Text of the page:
University of Wyoming School of Computing Director Gabrielle Allen says computing is multidisciplinary
The University of Wyoming is launching a new School of Computing. While programs and degree tracks already exist for the technical and engineering side of the field, UW's new school will bring a new focus to the practical applications for computing. Computers and computer programming have become increasingly important in various academic disciplines. For example, it's the only way a communication scholar could ever analyze the spread of disinformation across millions of Tweets. It's also the only way to study phenomena like black holes - where the equations are too complex for a human mind. Wyoming Public Radio's Jeff Victor spoke with the school's appointed director, Gabrielle Allen, about her hopes for the School of Computing, and about her own background, using computer programming to pioneer the study of gravitational waves.
Gabrielle Allen: The School of Computing really is in a different sector to the degree programs and the departments that we have. It's really about the application of computing. Although we're being incubated at the moment within the College of Engineering, it will move out in a few years' time, and be an independent school reporting to the provost. And dealing with applications of computing across all disciplines at the university - so not just in engineering as computer science and electrical and computer engineering. They're important components but they're sort of the theory of computing. And the idea of the new school is that it sits between the disciplines and the theory subjects - computer science, electrical and computer engineering, applied mathematics, and statistics - and really thinks about, 'How do you advance the use of computing across all disciplines, across all applications?' And importantly, having classes that prepare all students to be able to use computing in all their majors for the new careers that they're looking at these days.
Jeff Victor: So, tell me a little bit about yourself, your research interests, and how you came to UW?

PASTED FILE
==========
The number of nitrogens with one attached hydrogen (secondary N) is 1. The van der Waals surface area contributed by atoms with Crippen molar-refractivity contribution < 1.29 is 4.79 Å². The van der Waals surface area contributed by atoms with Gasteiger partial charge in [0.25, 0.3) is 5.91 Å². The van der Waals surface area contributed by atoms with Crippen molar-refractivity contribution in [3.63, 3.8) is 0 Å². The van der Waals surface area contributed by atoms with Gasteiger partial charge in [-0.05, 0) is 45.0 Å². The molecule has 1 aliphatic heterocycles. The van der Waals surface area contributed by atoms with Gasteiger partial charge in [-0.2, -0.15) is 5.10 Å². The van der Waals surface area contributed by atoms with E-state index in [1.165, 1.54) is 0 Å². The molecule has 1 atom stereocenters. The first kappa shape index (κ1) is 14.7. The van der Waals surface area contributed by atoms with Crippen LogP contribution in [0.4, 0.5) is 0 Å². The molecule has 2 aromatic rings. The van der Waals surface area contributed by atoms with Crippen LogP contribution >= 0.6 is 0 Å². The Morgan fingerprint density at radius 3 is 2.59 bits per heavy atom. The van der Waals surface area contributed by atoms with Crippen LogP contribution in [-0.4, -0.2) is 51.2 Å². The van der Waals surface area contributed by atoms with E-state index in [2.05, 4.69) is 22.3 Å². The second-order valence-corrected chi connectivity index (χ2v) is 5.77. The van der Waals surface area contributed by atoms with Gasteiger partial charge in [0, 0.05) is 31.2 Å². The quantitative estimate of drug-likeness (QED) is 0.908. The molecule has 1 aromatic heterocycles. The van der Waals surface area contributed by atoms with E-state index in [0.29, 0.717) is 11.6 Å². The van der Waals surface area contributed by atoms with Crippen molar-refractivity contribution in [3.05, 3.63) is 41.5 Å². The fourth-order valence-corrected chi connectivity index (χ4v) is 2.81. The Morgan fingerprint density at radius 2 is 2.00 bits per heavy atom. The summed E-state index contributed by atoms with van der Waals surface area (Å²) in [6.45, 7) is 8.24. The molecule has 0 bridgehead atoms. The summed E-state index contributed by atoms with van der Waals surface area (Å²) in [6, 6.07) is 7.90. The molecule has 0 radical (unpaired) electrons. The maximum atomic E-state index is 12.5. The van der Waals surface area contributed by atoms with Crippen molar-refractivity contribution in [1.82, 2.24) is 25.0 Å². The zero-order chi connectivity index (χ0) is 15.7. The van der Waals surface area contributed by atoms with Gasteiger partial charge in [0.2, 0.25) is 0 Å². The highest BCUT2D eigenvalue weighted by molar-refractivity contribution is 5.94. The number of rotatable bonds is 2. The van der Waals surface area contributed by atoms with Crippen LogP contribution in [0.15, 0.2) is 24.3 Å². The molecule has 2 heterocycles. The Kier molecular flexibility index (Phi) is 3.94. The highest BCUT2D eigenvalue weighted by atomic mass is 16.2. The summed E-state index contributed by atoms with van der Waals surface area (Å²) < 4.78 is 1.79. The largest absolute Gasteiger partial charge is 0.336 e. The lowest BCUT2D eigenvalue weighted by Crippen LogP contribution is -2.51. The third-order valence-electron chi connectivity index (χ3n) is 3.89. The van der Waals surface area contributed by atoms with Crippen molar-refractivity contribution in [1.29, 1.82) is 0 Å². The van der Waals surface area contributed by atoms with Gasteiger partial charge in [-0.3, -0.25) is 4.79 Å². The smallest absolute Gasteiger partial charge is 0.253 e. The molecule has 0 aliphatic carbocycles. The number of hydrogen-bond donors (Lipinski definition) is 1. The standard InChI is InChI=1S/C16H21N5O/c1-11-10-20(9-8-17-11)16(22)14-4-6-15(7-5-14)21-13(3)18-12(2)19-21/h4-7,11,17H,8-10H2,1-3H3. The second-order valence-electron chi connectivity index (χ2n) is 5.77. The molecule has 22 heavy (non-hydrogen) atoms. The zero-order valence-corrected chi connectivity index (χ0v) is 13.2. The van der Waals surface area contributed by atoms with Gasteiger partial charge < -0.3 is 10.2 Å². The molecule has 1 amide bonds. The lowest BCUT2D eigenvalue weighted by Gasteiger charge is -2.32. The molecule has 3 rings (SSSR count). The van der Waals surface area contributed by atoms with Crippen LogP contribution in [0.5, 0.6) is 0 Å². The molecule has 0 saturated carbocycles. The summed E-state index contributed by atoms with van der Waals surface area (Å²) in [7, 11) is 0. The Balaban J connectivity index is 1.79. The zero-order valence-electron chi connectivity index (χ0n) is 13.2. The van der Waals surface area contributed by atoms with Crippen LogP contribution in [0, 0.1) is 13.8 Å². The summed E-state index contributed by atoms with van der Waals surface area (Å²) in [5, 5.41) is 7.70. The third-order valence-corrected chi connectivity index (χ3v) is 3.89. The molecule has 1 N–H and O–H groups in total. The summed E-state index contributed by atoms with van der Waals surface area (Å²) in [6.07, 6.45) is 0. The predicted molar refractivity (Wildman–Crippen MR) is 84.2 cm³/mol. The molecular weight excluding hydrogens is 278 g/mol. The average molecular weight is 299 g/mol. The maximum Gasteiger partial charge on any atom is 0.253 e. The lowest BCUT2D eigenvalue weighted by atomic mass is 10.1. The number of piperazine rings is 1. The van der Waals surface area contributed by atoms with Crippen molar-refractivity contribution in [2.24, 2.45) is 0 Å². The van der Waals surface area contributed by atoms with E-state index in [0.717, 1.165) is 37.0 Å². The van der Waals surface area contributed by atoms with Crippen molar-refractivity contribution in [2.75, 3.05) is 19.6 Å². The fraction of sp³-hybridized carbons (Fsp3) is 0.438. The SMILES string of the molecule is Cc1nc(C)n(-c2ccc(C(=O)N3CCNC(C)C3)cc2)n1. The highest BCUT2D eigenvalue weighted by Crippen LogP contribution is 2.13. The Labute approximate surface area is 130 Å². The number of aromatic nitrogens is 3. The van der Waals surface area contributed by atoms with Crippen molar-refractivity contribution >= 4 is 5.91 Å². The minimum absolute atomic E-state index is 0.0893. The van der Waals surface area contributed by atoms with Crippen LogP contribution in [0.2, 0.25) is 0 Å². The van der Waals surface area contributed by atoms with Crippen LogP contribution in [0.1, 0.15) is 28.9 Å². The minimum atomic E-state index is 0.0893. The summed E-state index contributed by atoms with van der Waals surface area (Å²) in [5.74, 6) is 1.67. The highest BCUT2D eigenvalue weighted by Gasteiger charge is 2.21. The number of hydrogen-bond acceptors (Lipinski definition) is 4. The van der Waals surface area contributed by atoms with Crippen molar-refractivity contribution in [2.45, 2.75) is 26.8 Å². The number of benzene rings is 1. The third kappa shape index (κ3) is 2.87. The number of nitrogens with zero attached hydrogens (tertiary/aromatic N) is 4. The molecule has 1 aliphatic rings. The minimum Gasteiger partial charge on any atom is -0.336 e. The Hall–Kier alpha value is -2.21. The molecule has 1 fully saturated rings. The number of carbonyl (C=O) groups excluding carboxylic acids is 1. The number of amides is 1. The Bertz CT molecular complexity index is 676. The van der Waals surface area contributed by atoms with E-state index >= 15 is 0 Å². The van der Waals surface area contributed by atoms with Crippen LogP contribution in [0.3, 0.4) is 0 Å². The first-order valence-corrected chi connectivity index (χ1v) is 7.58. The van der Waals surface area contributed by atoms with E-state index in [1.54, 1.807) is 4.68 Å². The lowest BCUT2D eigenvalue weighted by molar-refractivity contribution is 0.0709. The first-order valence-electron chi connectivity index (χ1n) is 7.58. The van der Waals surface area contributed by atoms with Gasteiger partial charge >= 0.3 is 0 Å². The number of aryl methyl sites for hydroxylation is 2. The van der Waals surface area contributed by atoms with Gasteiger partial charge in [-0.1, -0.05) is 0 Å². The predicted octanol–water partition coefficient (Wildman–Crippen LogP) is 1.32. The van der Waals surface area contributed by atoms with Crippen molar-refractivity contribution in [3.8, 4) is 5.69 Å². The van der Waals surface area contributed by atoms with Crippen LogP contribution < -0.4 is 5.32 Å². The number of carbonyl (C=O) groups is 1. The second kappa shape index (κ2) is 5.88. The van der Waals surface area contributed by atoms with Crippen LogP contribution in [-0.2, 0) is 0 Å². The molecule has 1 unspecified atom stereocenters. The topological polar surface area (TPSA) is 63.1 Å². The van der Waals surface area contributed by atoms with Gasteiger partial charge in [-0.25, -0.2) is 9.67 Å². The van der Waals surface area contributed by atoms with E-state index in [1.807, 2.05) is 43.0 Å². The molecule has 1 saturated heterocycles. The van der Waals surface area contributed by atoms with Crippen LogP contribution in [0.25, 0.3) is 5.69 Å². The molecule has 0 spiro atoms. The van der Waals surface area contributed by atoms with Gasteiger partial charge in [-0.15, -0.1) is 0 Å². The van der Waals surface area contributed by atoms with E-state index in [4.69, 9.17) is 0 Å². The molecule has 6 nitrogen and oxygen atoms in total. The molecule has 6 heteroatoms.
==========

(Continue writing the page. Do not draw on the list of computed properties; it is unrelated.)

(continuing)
GA: My background is in computational physics. I have an undergraduate degree in mathematics and I went on to do a Ph.D. at Cardiff University in Wales in physics, but really from the computing side. My research has always been around understanding black holes in the universe and particularly what happens when two black holes collide together. You might have seen a few years ago, a big announcement, that we were able to show that black holes exist, that gravitational waves exist - and now we have gravitational wave astronomy as a whole new field. But my role in that was starting off just trying to understand how you model black holes. You can't solve them with a pen and paper. The equations are too complicated with Einstein's theory of gravity, so you need to use computers. The equations are very big, very complicated. So in terms of putting them on a computer, it naturally brings you into having to look at all kinds of topics from advanced programming, how do you develop software frameworks that people can collaborate around, how do you deal with large amounts of data, how do you visualize the results that come out of it? A lot of computing topics. So my research has always been around how you use computing to solve grand challenge problems in relativistic astrophysics.